The pasta and fresh beans, which my mum taught me how to make, is a recipe that is very prominent in my memory. The most important thing about this dish is the freshness of the ingredients – using canned foods will not give the same result. You chuck everything in the pot and within an hour, it can be on the table; it’s magic. It’s a simple dish, which you can also add ingredients to. If you feel like it, add pancetta or bacon to enhance the flavour.

The pitta di San Martino is like a Christmas mince pie in terms of tradition and flavour, and the recipe has been in my family for hundreds of years. I remember my grandmother collecting the fruits and nuts each season. She would preserve the grapes and figs by drying them in a trestle in the sun, and the almonds and walnuts were from her orchard. Each year, a few weeks before Christmas, she would chop up all the fruit and nuts, and cook everything with homemade vino cotto (cooked grape must) over an open fire for about an hour. A week later, she made the pastry and prepared many pies; it was all about sharing. My grandmother was the lady everyone went to in the village for pitta di San Martino. As a child, it was a special time. We never received Christmas presents, but we celebrated with food and by going to church. These days, I make the pitta and sell it at the farmers’ markets in Mount Claremont and Subiaco in Perth.

I went back to Casa La Rocca for the first time in 55 years, hoping to write a book about it [Natalina has written about the village and its food traditions in a book titled La Rocca]. I did not analyse my feelings at the time, but it is a lost paradise and I get teary just thinking about it. It is a ghost village now. There are a few people left, but not many. Some still survive by selling their produce, like goat’s cheese, but most of those villages are now full of wild pigs. The main theme of my book is how important it is to go back to your roots as those connections stay with you forever. My mother never went back to Casa La Rocca, but I know that she wished she had. That’s why it is so important for recipes to be handed down from generation to generation – it helps keep the connection.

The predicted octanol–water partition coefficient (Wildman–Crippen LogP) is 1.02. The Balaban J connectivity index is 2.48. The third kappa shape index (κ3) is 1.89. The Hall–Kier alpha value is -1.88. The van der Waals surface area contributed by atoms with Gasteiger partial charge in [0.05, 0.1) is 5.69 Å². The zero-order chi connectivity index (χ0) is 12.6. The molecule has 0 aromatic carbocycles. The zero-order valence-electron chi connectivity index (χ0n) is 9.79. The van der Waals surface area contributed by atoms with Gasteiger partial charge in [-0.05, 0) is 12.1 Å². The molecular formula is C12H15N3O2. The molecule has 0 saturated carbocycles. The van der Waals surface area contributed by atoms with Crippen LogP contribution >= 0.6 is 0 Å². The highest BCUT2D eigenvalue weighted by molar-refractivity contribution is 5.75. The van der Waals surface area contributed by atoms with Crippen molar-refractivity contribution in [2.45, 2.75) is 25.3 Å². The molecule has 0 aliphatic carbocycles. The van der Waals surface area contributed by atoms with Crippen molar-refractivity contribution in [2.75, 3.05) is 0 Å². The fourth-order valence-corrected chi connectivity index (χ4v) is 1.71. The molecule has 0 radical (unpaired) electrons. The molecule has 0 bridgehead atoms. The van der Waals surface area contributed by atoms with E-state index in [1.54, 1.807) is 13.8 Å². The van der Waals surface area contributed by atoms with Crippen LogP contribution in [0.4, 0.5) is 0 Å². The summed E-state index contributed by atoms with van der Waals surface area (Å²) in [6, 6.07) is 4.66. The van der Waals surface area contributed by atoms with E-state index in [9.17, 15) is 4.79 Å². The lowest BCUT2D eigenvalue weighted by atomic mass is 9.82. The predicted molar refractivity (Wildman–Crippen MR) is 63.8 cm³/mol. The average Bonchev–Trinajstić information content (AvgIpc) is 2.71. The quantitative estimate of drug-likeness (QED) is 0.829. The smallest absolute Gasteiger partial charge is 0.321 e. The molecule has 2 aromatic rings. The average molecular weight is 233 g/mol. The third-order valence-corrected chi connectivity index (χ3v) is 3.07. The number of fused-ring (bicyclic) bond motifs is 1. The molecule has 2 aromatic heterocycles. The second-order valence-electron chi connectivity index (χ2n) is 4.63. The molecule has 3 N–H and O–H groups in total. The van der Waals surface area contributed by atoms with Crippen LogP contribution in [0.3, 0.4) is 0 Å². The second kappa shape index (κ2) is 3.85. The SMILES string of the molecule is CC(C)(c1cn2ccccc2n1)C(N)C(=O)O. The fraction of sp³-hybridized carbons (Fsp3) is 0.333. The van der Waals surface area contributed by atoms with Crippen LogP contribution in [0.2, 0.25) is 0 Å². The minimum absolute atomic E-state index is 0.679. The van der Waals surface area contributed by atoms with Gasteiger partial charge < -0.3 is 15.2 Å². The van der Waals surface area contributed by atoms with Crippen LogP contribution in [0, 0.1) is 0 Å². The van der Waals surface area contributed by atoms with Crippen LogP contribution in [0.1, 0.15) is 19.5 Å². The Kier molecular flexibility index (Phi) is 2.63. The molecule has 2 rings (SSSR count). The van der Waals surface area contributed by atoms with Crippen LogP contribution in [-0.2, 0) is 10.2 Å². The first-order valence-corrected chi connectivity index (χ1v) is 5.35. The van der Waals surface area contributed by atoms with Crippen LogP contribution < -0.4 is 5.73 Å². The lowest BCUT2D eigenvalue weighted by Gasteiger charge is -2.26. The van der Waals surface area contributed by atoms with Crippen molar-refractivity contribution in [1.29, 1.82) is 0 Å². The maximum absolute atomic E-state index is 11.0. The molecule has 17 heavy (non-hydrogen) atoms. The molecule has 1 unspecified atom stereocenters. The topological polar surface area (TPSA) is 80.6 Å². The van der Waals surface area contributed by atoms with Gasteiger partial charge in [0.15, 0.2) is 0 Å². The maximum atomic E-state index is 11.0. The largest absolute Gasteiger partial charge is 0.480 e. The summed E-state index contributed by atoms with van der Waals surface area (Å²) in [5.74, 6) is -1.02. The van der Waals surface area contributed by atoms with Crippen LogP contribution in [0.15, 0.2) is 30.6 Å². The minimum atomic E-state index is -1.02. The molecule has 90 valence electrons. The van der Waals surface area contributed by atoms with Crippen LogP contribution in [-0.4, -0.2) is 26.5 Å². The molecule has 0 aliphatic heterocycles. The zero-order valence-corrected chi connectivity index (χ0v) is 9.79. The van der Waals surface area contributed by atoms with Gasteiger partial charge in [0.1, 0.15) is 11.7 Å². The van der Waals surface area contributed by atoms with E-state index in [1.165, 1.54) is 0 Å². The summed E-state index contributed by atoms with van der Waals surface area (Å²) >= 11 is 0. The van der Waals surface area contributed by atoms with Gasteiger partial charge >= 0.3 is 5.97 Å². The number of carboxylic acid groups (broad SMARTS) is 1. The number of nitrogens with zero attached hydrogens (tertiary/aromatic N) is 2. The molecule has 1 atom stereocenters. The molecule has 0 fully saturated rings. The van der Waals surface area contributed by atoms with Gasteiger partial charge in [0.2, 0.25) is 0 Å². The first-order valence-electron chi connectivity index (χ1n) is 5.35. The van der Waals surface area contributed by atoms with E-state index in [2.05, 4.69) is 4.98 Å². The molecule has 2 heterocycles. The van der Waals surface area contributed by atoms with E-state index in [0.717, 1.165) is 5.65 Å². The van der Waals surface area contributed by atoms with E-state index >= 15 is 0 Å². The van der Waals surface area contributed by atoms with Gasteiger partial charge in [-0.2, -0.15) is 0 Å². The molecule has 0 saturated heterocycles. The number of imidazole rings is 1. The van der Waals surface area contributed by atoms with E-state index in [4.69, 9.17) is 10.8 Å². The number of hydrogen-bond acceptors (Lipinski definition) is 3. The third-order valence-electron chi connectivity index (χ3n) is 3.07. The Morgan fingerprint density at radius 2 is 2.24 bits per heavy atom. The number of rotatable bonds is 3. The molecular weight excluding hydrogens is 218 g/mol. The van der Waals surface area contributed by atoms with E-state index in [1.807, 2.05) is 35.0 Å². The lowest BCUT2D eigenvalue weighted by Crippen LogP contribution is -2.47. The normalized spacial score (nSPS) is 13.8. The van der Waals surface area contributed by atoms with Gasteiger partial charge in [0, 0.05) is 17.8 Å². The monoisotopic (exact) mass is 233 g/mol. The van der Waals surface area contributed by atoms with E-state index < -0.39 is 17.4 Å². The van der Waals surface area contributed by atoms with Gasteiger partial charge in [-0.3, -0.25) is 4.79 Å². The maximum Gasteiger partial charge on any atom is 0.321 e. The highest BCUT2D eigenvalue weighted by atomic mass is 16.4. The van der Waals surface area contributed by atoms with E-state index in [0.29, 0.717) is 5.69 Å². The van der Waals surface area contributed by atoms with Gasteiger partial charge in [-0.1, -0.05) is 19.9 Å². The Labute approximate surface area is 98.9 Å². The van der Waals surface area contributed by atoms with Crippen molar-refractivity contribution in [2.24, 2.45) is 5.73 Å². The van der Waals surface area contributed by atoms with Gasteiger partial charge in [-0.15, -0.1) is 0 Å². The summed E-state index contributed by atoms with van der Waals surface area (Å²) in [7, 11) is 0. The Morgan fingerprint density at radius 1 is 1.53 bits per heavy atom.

Bakhita Emiliano, South Sudan
Beef, spinach and peanut stew and broad bean balls
The spinach and peanuts with beef is a very traditional Sudanese dish and is a favourite among many families in Sudan. I learned to cook it from my mother when I was about nine years old. It’s an important recipe for me and I often make it for my family in Perth, but it’s also the kind of special dish you could offer guests for lunch. I’m very happy that this recipe is now actually recorded because now my husband has no excuse not to cook it himself!

When my family first came to Perth, we were staying with a Sudanese family and they took us to a shopping centre where I was very happy to find all the ingredients I needed to make this dish. I felt very much at home because of that.

The tamayya (broad bean balls, similar to falafels) is a food that you might find at markets in Sudan. Broad beans are a staple for us. They are often boiled and blended into a paste. Tamayya is great because it’s filling and it can keep you going all day, which makes it perfect for a lot of the poor people in Sudan who don’t have enough to eat.



Photography by Alan Benson.


As seen in Feast magazine, October 2011, Issue 2. For more recipes and articles, pick up a copy of this month's Feast magazine or check out our great subscriptions offers here.